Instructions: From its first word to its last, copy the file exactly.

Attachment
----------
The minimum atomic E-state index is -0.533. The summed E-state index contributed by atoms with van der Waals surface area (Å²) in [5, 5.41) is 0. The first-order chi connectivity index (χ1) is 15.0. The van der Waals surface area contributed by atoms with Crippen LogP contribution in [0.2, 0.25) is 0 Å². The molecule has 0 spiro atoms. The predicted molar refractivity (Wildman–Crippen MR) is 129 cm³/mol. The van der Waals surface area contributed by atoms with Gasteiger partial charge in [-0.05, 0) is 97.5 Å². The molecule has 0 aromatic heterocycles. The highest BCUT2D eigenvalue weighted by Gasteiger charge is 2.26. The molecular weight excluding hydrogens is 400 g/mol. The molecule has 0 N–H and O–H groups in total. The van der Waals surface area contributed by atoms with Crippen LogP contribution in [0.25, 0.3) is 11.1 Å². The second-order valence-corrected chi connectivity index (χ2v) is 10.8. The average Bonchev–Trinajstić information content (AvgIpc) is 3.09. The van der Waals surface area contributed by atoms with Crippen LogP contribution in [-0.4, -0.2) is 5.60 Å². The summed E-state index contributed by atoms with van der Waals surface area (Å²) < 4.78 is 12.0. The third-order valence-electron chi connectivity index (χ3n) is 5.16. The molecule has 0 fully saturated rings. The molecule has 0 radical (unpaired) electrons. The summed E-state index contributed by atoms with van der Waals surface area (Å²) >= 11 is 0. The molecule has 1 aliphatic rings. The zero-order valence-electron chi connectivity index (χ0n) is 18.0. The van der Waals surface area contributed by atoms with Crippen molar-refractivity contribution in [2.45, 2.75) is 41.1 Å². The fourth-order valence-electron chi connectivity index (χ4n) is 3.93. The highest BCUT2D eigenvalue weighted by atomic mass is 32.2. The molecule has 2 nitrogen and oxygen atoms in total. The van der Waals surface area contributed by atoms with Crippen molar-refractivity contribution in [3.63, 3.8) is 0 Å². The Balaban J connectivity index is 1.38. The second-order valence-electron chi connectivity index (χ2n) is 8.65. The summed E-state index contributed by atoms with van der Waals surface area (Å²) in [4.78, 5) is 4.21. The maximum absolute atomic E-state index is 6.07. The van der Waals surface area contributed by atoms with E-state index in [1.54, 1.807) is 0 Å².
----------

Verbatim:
The minimum atomic E-state index is -0.533. The summed E-state index contributed by atoms with van der Waals surface area (Å²) in [5, 5.41) is 0. The first-order chi connectivity index (χ1) is 15.0. The van der Waals surface area contributed by atoms with Crippen LogP contribution in [0.2, 0.25) is 0 Å². The molecule has 0 spiro atoms. The predicted molar refractivity (Wildman–Crippen MR) is 129 cm³/mol. The van der Waals surface area contributed by atoms with Gasteiger partial charge in [-0.05, 0) is 97.5 Å². The molecule has 0 aromatic heterocycles. The highest BCUT2D eigenvalue weighted by Gasteiger charge is 2.26. The molecular weight excluding hydrogens is 400 g/mol. The molecule has 0 N–H and O–H groups in total. The van der Waals surface area contributed by atoms with Crippen LogP contribution in [0.25, 0.3) is 11.1 Å². The second-order valence-corrected chi connectivity index (χ2v) is 10.8. The average Bonchev–Trinajstić information content (AvgIpc) is 3.09. The van der Waals surface area contributed by atoms with Crippen LogP contribution in [-0.4, -0.2) is 5.60 Å². The summed E-state index contributed by atoms with van der Waals surface area (Å²) < 4.78 is 12.0. The third-order valence-electron chi connectivity index (χ3n) is 5.16. The molecule has 0 fully saturated rings. The molecule has 0 radical (unpaired) electrons. The summed E-state index contributed by atoms with van der Waals surface area (Å²) >= 11 is 0. The molecule has 1 aliphatic rings. The zero-order valence-electron chi connectivity index (χ0n) is 18.0. The van der Waals surface area contributed by atoms with Crippen molar-refractivity contribution in [2.45, 2.75) is 41.1 Å². The fourth-order valence-electron chi connectivity index (χ4n) is 3.93. The highest BCUT2D eigenvalue weighted by atomic mass is 32.2. The molecule has 2 nitrogen and oxygen atoms in total. The van der Waals surface area contributed by atoms with Crippen molar-refractivity contribution in [3.63, 3.8) is 0 Å². The Balaban J connectivity index is 1.38. The second-order valence-electron chi connectivity index (χ2n) is 8.65. The summed E-state index contributed by atoms with van der Waals surface area (Å²) in [4.78, 5) is 4.21. The maximum absolute atomic E-state index is 6.07. The van der Waals surface area contributed by atoms with E-state index in [1.54, 1.807) is 0 Å².